(c) A corporation may be sued in any judicial district in which it is incorporated or licensed to do business or is doing business and such judicial district shall be regarded as the residence of such corporation for venue purposes."
Since none of the moving defendants reside in this district or are licensed to do business here, and since the claim did not arise in this district, plaintiff must rely on the "doing business" section of the venue statute. Plaintiff correctly states Pennsylvania law, which is the law that governs for our purposes, concerning the scope of "doing business." The Pennsylvania test for establishing whether a corporation is doing business in this state looks only at whether or not the corporation is deriving revenues from activity within this state; the distribution and marketing system which it sets up for deriving those revenues is immaterial for jurisdictional purposes. Gorso v. Bell Equipment Corporation, 476 F.2d 1216 (3rd Cir. 1973). Plaintiff's argument that venue is proper in this district relies heavily on defendants' statements made elsewhere, that Bell's Long Lines Division and the Bell operating companies, such as the moving defendants, are partners in interstate telephone communications, that they file joint tariffs with regulatory bodies, and that they derive joint revenues from interstate communications. Since the moving defendants derive revenue from interstate calls, and since some of these calls must terminate in the Eastern District of Pennsylvania, plaintiff contends that venue for these defendants is proper in this district. We cannot accept this argument. Its logic would subject a parent corporation totally removed from a district to venue within that district if the parent owned a profitable subsidiary there. Conversely, it would expose a subsidiary which did not itself do business within a district to suit within that district merely because the parent corporation was active in that district. Joint tariffs, or revenues, do not extinguish separate corporate forms. San Antonio Telephone Company, Inc. et al. v. American Telephone & Telegraph Company et al., 364 F. Supp. 1157 (W.D. Tex. 1973); School District of Philadelphia v. Kurtz Bros. et al., 240 F. Supp. 361 (E.D. Pa. 1965). Only joint activities within this district could subject these operating companies to jurisdiction and venue here.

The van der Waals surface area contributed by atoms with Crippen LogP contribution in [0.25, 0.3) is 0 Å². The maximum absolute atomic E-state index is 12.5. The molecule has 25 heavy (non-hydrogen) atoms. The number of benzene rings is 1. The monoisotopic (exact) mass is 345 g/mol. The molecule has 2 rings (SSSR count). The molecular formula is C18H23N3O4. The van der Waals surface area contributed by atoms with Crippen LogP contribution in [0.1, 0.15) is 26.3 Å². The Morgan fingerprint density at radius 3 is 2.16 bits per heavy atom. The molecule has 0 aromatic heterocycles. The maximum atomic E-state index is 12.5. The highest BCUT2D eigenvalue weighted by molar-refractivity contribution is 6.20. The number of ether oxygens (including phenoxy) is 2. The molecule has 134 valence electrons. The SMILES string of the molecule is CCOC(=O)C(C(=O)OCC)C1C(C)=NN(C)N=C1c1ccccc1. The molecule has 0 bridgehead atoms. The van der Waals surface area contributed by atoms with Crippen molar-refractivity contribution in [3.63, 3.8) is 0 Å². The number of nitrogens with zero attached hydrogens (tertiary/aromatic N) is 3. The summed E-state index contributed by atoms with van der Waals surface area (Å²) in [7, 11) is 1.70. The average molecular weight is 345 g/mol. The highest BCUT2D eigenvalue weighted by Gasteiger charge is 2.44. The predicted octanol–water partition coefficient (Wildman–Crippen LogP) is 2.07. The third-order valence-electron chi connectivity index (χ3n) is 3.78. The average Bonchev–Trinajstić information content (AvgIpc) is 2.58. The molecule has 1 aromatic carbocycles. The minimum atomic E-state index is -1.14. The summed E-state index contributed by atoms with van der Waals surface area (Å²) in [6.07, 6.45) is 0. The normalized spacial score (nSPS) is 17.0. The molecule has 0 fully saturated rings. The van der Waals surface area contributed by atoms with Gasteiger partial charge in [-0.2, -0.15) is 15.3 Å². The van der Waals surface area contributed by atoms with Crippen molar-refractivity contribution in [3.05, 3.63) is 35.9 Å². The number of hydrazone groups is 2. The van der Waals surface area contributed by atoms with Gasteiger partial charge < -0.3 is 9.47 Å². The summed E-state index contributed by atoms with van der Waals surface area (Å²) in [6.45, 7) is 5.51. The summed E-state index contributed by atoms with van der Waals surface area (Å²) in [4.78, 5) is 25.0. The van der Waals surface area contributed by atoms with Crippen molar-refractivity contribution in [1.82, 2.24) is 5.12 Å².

The implication of plaintiff's arguments that venue for the three operating companies is proper in this district is that venue would be proper for any Bell operating company wherever located, in any and every judicial district in the United States since AT&T Long Lines Division provides service to and from every judicial district and every Bell operating company shares facilities and revenues with Long Lines. Plaintiff counters this by saying that if the joint operations of the Bell subsidiaries do not provide a basis for personal jurisdiction and venue here, then it will be impossible for a plaintiff such as N-TRIPLE-C to obtain the relief it wants unless it brings suit in several districts at once. However, plaintiff's argument overlooks the fact that if it is determined that the denial of the services plaintiff seeks is the result of a policy of defendant AT&T, which has been imposed on the operating companies by reason of AT&T's control over them, defendant AT&T can be ordered to cause its subsidiaries to provide the requested service. MCI Communications Corporation et al. v. American Telephone and Telegraph Co. et al., 369 F. Supp. 1004, 1029-30 (1974), rev'd on other grounds, 496 F.2d 214 (3rd Cir. 1974).
AND NOW, to wit, this 24th day of May, 1974, the motions of Illinois Bell Telephone Company, Northwestern Bell Telephone Company, and Southwestern Bell Telephone Company, defendants in the above captioned matter, to dismiss the complaint against them ...